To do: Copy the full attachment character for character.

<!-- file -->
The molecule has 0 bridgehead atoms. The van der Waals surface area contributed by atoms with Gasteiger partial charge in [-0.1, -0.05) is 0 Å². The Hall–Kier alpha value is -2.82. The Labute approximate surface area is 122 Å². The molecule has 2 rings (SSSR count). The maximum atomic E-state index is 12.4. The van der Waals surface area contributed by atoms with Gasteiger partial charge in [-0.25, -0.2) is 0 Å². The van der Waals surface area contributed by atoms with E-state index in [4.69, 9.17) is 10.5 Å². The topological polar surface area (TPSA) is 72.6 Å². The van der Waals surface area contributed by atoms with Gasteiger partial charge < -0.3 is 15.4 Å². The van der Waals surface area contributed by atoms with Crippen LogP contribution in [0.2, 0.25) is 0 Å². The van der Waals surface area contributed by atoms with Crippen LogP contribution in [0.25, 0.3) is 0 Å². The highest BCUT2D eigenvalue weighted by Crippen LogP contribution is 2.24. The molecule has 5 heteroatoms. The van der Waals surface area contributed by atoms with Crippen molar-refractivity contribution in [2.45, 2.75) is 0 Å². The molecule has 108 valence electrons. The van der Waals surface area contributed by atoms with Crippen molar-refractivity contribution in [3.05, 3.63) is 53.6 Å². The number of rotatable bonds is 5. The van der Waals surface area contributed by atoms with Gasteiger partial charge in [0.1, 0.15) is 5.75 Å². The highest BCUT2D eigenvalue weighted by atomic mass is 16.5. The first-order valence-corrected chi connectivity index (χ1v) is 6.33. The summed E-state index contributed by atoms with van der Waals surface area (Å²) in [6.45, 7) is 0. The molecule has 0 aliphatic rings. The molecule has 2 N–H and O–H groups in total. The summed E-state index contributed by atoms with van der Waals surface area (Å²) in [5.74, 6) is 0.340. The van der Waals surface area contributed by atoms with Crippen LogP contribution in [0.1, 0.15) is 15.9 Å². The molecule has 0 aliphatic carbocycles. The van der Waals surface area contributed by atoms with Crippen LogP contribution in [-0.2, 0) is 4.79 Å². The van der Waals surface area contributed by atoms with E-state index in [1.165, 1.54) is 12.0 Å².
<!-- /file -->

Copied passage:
The molecule has 0 bridgehead atoms. The van der Waals surface area contributed by atoms with Gasteiger partial charge in [-0.1, -0.05) is 0 Å². The Hall–Kier alpha value is -2.82. The Labute approximate surface area is 122 Å². The molecule has 2 rings (SSSR count). The maximum atomic E-state index is 12.4. The van der Waals surface area contributed by atoms with Gasteiger partial charge in [-0.25, -0.2) is 0 Å². The van der Waals surface area contributed by atoms with E-state index in [4.69, 9.17) is 10.5 Å². The topological polar surface area (TPSA) is 72.6 Å². The van der Waals surface area contributed by atoms with Gasteiger partial charge < -0.3 is 15.4 Å². The van der Waals surface area contributed by atoms with Crippen LogP contribution in [0.2, 0.25) is 0 Å². The van der Waals surface area contributed by atoms with Crippen LogP contribution in [0.25, 0.3) is 0 Å². The highest BCUT2D eigenvalue weighted by Crippen LogP contribution is 2.24. The molecule has 5 heteroatoms. The van der Waals surface area contributed by atoms with Crippen molar-refractivity contribution in [2.45, 2.75) is 0 Å². The molecule has 108 valence electrons. The van der Waals surface area contributed by atoms with Crippen molar-refractivity contribution in [3.05, 3.63) is 53.6 Å². The number of rotatable bonds is 5. The van der Waals surface area contributed by atoms with Gasteiger partial charge in [0.1, 0.15) is 5.75 Å². The highest BCUT2D eigenvalue weighted by atomic mass is 16.5. The first-order valence-corrected chi connectivity index (χ1v) is 6.33. The summed E-state index contributed by atoms with van der Waals surface area (Å²) in [6.45, 7) is 0. The molecule has 0 aliphatic rings. The molecule has 2 N–H and O–H groups in total. The summed E-state index contributed by atoms with van der Waals surface area (Å²) in [5.74, 6) is 0.340. The van der Waals surface area contributed by atoms with Crippen LogP contribution in [0.1, 0.15) is 15.9 Å². The molecule has 0 aliphatic carbocycles. The van der Waals surface area contributed by atoms with Crippen LogP contribution in [-0.2, 0) is 4.79 Å². The van der Waals surface area contributed by atoms with E-state index in [1.165, 1.54) is 12.0 Å².